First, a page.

Where you keep your backup is important too. It’s going to be of little use if it’s next to the computer and the equipment gets stolen or the building burns down. Even if they’re in a fireproof safe you may be unable to access the building to retrieve them in the event of a disaster. It’s therefore essential to have a backup stored off site. If your business has multiple locations you can take the data to another office, or often IT staff take backup drives home for safe keeping.
Of course, many businesses now rely on the cloud for their day-to-day backups. This automatically solves the off-site problem, however, you need to choose the supplier carefully. Make sure you trust them with the security and safety of your data and ensure that how and where the information is stored meets your compliance requirements. Even if your main backup is in the cloud it’s still a good idea to take a belt and braces approach and have a local backup too. This doesn’t have to be done on the same frequency, but a backup to an external hard drive – taken weekly or monthly – is a useful fallback.
So far we’ve concentrated on looking at computer systems, but there are other things that your disaster planning needs to take into account. Primary among these is communication. If your business can’t operate normally for a time it’s essential that you are able to let your customers and suppliers know what’s happening.
If your building is out of commission, you can arrange for a service to divert incoming calls to another number so that your business contacts can still reach you. If you have a hosted telephone system it’s relatively easy to divert calls to other numbers or to mobiles.
Of course, you need to be able to contact your staff too – whether it’s to bring key employees in or tell others to stay at home. Make sure you have an up to date list of contact details with landline and mobile numbers plus email addresses.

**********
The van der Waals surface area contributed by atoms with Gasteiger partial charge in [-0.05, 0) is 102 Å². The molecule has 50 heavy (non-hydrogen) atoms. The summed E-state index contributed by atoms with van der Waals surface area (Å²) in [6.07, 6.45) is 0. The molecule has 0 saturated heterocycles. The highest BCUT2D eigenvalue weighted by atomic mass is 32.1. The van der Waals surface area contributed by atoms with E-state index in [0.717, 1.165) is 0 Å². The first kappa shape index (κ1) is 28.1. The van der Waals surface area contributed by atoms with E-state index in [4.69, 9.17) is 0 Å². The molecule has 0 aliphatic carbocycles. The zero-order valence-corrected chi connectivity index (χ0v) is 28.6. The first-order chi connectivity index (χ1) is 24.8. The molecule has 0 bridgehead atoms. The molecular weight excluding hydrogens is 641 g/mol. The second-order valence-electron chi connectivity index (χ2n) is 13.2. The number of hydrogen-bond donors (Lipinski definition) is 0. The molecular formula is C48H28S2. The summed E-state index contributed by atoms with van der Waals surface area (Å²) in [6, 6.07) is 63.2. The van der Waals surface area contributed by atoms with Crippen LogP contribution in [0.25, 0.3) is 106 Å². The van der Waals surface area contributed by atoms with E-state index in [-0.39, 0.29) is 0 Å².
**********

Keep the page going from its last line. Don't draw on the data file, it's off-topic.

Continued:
Another aspect of disaster planning involves arranging alternative accommodation. If you have multiple sites, you may be able to redistribute staff from one that’s out of action among the others. If you only have one location, you need to look at renting alternative space at short notice.
Of course, office or production space is only part of the problem. You must make sure your teams have the right equipment to work with. This might mean sourcing new PCs, it might mean allowing some staff to work from home. In the latter instance you need to make sure they have equipment and connectivity that’s up to the job. If you allow them to use personal equipment for business use it’s important that there’s adequate security in place.
If you’re a manufacturing or distribution business you need to think about what happens to your stock. To avoid losing everything you might want to consider distributing storage across different sites.
IT disaster recovery is increasingly available on an as-a-service basis (DRaaS). This involves outsourcing your recovery architecture to an external supplier, usually with virtual servers in the cloud. DRaaS allows you to get up and running again quickly, particularly if most of your systems are already being run from the cloud.
If your systems are in-house or you have a hybrid approach, the DRaaS is not a complete solution but can still form part of your business continuity plans. As with any other recovery solution you need to plan ahead and consider which data is most important and needs to be retrieved quickly and which can wait.
Putting your recovery in the hands of an external supplier in this way means you must take time to select the right partner and ensure that you have complete trust in your relationship with them.